Modern watches have made life easier for us, whether it be integrating alarms, mp3 players, games, and even cell phones. Or quite simply, having a user-friendly interface to read the time a lot faster and easier. But some brands just love to go against the flow.
Tokyoflash Japan is known for coming out with timepieces that require a bit more time to tell the time (Puns intended.) With their past models, you had to either do simple arithmetic or squint and focus really, really hard to know what time it is.
The Kisai Space Digits are no different. Inspired by intergalactic travel, the watch sports an interface (framed under a mineral crystal lens) that looks like Star Trek’s Warp Drive.
The time and date are presented together, albeit in a unique layout. You can read the time (hour and minute) from left to right, while the date (month and day) can be read from top to bottom. It takes a bit of getting used to, as our eyes aren’t used to reading Warp Drive-ish digits.
But this quirky and unique time display presents a few advantages: 1. Strangers won’t easily tell the time by looking at your watch discreetly. Because people looking at other people’s watches are creepy. 2. Though if you are into strangers, it makes for a great conversation starter.
I wish there were more interface customization options, rather than having just two colours to choose from, which are green and blue. I believe blue would make the digits look very futuristic and clean.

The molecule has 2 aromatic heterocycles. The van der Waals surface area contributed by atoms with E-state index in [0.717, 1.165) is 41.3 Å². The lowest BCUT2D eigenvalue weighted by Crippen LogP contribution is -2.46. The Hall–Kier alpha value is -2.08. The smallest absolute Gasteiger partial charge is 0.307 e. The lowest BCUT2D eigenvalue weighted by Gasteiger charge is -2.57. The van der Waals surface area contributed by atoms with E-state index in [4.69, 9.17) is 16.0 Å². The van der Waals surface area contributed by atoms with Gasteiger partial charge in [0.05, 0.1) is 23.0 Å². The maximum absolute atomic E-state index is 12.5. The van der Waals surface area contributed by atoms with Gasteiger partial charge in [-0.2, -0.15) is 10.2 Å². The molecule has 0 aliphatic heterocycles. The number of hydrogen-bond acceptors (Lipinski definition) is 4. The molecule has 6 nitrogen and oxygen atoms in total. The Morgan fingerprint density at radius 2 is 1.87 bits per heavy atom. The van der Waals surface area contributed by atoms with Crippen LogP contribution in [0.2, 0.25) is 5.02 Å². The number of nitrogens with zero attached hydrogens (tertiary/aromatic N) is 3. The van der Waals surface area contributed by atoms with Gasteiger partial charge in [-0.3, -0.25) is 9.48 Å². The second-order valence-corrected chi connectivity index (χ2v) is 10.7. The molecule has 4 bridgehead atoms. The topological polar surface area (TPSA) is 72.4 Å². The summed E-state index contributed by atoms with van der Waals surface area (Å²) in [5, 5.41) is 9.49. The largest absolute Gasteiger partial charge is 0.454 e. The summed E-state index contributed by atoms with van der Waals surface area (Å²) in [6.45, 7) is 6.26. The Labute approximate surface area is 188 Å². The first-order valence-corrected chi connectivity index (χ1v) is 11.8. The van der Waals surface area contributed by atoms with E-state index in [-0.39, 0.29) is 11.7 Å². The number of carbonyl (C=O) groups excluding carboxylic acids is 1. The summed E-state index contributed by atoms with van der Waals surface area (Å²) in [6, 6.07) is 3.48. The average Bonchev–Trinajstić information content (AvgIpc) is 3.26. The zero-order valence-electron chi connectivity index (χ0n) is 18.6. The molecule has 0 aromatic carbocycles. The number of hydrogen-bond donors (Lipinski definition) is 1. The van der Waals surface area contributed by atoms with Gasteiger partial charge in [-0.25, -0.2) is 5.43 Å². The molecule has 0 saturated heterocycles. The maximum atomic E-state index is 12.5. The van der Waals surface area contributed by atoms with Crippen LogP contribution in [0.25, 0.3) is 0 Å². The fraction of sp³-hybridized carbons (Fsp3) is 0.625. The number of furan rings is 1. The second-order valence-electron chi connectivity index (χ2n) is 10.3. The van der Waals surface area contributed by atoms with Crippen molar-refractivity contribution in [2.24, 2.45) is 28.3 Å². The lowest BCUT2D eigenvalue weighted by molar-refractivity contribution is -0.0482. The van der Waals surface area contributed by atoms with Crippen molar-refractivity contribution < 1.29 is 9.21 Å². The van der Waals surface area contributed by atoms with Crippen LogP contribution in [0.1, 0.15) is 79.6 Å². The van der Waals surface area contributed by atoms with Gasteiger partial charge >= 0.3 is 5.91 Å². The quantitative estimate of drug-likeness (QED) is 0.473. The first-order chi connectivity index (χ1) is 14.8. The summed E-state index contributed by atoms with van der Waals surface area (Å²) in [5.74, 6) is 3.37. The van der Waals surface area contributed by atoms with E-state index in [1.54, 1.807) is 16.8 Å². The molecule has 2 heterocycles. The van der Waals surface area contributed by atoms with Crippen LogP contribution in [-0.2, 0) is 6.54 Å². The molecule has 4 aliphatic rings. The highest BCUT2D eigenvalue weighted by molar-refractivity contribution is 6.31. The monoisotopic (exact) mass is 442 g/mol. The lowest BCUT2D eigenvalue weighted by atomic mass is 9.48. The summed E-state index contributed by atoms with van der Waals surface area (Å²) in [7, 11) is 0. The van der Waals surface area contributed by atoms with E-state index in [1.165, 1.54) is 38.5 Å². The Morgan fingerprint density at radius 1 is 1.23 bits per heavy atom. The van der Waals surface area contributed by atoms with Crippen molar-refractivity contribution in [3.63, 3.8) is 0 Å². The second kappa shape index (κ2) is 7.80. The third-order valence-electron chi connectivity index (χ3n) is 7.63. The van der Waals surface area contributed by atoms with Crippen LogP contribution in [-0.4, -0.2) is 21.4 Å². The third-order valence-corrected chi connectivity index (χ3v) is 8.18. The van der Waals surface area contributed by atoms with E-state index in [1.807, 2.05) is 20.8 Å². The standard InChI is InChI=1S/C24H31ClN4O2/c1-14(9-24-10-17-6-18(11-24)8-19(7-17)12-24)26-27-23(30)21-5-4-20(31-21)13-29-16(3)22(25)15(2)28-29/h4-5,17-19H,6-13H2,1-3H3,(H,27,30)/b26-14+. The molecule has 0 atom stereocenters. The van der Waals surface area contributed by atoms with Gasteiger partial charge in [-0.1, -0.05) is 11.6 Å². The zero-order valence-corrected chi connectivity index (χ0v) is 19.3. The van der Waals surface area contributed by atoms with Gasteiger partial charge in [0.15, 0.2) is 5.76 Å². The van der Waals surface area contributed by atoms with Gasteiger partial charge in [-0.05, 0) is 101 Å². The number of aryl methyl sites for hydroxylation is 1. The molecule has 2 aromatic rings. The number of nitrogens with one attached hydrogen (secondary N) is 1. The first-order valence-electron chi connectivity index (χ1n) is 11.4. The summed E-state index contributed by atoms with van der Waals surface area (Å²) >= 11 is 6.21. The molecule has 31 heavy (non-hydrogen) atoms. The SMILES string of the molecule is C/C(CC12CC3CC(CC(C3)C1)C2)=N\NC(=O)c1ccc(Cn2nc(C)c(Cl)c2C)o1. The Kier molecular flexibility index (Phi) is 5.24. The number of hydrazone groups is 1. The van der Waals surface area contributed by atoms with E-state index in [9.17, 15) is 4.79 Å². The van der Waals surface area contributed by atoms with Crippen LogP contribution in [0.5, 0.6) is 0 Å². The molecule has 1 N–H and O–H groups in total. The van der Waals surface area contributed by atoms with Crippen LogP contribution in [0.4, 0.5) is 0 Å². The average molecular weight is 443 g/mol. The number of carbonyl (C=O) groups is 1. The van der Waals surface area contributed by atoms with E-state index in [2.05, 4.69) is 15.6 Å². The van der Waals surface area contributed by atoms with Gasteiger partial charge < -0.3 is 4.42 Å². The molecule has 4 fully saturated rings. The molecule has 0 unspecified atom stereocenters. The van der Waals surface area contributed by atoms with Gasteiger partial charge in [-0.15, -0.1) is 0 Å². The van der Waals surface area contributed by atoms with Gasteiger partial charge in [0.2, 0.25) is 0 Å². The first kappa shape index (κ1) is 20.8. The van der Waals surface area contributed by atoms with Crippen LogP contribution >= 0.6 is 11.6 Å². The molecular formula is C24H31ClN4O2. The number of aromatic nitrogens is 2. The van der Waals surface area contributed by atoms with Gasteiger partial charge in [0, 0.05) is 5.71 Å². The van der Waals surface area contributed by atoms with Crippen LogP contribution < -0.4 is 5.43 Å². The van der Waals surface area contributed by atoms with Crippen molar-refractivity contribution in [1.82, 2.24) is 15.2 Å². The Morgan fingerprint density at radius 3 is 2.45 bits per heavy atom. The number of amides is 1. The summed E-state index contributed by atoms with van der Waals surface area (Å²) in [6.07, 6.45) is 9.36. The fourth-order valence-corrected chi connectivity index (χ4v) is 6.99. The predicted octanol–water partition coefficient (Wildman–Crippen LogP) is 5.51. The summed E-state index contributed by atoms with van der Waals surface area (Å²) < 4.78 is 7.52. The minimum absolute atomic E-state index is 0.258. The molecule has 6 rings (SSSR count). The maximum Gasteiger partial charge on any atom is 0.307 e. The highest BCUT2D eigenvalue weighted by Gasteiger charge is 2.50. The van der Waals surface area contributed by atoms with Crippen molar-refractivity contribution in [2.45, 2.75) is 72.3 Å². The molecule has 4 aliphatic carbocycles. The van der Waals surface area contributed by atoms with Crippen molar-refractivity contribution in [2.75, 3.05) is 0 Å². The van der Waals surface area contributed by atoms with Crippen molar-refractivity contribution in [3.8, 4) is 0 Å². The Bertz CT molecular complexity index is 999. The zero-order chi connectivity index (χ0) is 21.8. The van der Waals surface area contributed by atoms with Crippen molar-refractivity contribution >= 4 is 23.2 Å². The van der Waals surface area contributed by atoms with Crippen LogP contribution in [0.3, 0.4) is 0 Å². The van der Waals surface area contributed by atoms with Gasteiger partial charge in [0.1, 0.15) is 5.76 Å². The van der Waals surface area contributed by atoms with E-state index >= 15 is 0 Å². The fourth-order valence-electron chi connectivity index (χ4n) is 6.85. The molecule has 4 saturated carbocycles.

The interface can be read even in daylight, and at night, there’s a glow-in-the-dark EL backlight. Warp Drive and glow-in-the-dark? This is every geek’s dream watch!
The watch is made of stainless steel and it comes in three tones: black, silver, or gold. The black looks very modern and quite badass, especially in contrast with the interface. I can imagine Darth Vader wearing one of these. The gold is very elegant and would look great on geek girls. The silver is pretty much the safe zone, neither flashy nor too drab. Just right. The case has pristine sand-blasted finish with a highly polished detail on its sides and buttons.
The strap is adjustable and tapers from the case, making it a good fit for both small and large wrists. The battery is a standard CR2025, which usually has a life of 12 months and can easily be replaced. Space Digits also comes with an alarm and an animation mode.
I love how Tokyoflash Japan watches are a hate it or love it thing. Many will still prefer the reliable hand of a clock. Or many will want a digital watch that’s a lot less stressful to decipher. Many will not get the appeal of a Kisai Space Digits. But for those who want something edgy, cool, and flat out make you stand out from the crowd, a $149 futuristic watch with undecipherable digits are plain awesome – even if you have to squint every now and then.